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Amazon Web Services
It's hard to find someone who doesn't agree that Amazon Web Services is the market leader in IaaS cloud computing. The company has one of the widest breadths of cloud services - including compute, storage, networking, databases, load balancers, applications and application development platforms all delivered as a cloud service. Amazon has dropped its prices 21 times since it debuted its cloud six years ago and fairly consistently fills whatever gaps it has in the size of virtual machine instances on its platform - the company recently rolled out new high-memory instances, for example.
There are some cautions for Amazon though. Namely, its cloud has experienced three major outages in two years. One analyst, Jillian Mirandi of Technology Business Researcher, has suggested that continued outages could eventually start hindering businesses' willingness to invest in Amazon infrastructure.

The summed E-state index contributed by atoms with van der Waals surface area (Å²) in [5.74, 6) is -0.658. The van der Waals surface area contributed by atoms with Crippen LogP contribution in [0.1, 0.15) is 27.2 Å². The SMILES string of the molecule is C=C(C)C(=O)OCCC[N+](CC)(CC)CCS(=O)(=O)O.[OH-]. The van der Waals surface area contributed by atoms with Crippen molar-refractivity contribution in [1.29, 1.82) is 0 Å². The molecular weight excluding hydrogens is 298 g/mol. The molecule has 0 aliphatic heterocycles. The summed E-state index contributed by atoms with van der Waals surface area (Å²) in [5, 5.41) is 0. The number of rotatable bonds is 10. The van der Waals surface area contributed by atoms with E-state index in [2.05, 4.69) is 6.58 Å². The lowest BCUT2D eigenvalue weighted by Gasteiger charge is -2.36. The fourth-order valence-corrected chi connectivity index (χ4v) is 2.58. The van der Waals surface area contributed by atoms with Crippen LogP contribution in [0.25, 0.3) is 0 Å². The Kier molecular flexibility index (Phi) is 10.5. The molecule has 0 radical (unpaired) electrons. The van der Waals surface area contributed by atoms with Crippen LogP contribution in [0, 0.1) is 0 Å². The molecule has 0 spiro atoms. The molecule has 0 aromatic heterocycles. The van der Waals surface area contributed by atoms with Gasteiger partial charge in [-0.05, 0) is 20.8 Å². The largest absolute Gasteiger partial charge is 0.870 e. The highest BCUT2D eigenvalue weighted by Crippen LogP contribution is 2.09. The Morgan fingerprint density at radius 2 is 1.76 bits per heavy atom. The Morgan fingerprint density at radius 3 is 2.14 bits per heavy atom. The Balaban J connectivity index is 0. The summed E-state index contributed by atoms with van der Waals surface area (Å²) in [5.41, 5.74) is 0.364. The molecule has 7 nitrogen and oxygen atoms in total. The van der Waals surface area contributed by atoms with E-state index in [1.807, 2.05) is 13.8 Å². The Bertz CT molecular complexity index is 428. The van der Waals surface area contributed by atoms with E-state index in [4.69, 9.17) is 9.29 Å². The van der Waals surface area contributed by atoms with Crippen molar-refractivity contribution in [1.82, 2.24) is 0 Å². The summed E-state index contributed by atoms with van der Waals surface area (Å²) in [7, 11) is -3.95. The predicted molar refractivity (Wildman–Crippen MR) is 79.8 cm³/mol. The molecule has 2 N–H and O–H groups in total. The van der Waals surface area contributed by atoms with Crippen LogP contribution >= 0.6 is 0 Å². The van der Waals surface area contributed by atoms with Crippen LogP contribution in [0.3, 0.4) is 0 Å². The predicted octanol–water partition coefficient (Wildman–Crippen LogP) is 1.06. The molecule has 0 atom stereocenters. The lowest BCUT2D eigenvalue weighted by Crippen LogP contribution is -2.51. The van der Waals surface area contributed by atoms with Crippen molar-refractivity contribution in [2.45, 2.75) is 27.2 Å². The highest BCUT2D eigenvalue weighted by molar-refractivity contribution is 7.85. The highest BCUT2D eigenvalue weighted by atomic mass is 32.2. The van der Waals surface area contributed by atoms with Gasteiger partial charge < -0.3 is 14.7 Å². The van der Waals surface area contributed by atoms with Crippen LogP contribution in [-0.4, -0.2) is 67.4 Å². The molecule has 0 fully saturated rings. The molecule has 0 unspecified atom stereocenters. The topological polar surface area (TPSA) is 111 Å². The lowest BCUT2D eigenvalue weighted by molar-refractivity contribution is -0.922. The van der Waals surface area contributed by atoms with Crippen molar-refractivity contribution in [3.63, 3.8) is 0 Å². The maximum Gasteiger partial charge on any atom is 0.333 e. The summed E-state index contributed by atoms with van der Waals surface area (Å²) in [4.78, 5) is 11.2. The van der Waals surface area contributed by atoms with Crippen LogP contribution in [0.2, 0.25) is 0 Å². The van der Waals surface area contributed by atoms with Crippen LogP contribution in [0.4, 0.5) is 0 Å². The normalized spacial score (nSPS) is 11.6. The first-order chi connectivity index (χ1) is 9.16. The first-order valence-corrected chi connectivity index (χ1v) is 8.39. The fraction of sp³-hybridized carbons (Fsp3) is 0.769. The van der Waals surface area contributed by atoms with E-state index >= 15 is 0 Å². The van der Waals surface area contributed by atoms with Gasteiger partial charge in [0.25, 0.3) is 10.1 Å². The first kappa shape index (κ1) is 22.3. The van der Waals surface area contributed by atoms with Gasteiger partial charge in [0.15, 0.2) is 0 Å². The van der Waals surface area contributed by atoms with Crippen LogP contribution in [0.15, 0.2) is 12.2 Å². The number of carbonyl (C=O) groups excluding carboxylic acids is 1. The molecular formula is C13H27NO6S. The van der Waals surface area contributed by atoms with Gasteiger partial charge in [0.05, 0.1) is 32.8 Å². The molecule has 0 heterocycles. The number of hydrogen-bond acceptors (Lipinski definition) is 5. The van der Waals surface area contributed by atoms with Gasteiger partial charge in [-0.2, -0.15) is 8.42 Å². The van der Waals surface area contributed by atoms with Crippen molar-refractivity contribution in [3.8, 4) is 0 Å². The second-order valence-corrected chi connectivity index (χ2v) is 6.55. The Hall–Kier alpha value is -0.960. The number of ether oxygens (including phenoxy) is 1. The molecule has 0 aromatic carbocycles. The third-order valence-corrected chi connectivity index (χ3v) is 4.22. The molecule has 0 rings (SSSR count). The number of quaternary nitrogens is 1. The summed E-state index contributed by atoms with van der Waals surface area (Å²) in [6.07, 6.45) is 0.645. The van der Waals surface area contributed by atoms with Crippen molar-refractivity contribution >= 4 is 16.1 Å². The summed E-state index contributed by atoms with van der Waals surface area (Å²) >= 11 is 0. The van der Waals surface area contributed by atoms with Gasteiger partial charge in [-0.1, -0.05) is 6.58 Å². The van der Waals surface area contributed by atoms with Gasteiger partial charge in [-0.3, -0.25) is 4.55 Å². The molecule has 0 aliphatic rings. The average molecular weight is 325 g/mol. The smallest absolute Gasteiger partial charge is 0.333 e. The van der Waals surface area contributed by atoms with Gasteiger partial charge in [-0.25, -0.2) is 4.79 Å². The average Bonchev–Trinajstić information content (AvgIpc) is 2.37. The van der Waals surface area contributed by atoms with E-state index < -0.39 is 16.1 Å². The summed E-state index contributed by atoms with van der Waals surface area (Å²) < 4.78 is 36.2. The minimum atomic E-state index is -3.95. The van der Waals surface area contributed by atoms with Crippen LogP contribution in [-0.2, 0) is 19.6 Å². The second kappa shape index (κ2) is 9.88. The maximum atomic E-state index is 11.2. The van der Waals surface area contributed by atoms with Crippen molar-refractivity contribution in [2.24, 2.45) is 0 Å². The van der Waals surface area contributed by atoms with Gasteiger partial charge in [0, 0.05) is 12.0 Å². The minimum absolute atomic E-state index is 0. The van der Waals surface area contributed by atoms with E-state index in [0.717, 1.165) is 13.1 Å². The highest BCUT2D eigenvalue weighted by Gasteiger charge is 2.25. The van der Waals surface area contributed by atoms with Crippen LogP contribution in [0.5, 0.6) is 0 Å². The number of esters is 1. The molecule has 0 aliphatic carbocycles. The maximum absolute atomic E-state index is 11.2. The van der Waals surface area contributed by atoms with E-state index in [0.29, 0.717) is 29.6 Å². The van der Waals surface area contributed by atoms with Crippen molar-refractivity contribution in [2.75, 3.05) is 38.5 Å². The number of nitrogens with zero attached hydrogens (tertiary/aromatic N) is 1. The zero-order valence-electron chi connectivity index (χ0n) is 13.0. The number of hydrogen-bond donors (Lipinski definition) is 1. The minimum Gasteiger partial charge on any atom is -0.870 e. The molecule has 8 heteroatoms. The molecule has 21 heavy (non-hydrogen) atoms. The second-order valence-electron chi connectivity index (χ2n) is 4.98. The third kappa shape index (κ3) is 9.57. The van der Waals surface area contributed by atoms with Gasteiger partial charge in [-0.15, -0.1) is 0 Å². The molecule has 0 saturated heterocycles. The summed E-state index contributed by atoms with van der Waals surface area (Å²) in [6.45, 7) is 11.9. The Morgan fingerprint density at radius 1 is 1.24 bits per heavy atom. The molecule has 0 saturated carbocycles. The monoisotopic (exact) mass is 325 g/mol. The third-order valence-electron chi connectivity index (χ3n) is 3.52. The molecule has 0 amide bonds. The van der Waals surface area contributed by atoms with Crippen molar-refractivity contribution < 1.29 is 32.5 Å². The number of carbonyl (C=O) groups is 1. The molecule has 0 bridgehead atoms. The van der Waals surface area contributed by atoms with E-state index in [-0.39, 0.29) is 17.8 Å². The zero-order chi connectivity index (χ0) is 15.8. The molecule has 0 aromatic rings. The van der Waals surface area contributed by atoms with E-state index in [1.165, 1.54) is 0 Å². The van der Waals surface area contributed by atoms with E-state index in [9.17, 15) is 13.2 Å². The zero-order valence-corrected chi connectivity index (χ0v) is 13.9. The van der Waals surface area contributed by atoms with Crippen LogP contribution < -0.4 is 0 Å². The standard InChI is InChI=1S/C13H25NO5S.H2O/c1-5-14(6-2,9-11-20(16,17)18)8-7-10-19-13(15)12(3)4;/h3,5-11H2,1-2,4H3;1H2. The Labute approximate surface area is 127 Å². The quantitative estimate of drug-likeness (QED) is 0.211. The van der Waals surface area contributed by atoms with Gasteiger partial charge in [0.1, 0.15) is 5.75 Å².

That sentiment gets to a larger point about AWS though - the service seems to be popular in the startup community, providing the IT infrastructure for young companies and allowing them to avoid investing in expensive technology themselves. But Mark Bowker, a cloud analyst for Enterprise Strategy Group, says Amazon hasn't been as popular in the enterprise community. "Amazon's made it really easy for pretty much anyone to spin up cloud services or get VMs," he says. Where is Amazon getting those customers from? Some are developers and engineers who get frustrated by their own IT shops not being able to supply VMs as quickly as Amazon can, so they use Amazon's cloud in the shadows of IT. "Taxi cabs pay for a lot of VMs," says Beth Cohen, an architect at consultancy Cloud Technology Partners, referring to users expensing Amazon services on travel reports. The point is there's a hesitation by some enterprises to place their Tier 1, mission critical applications in a public cloud.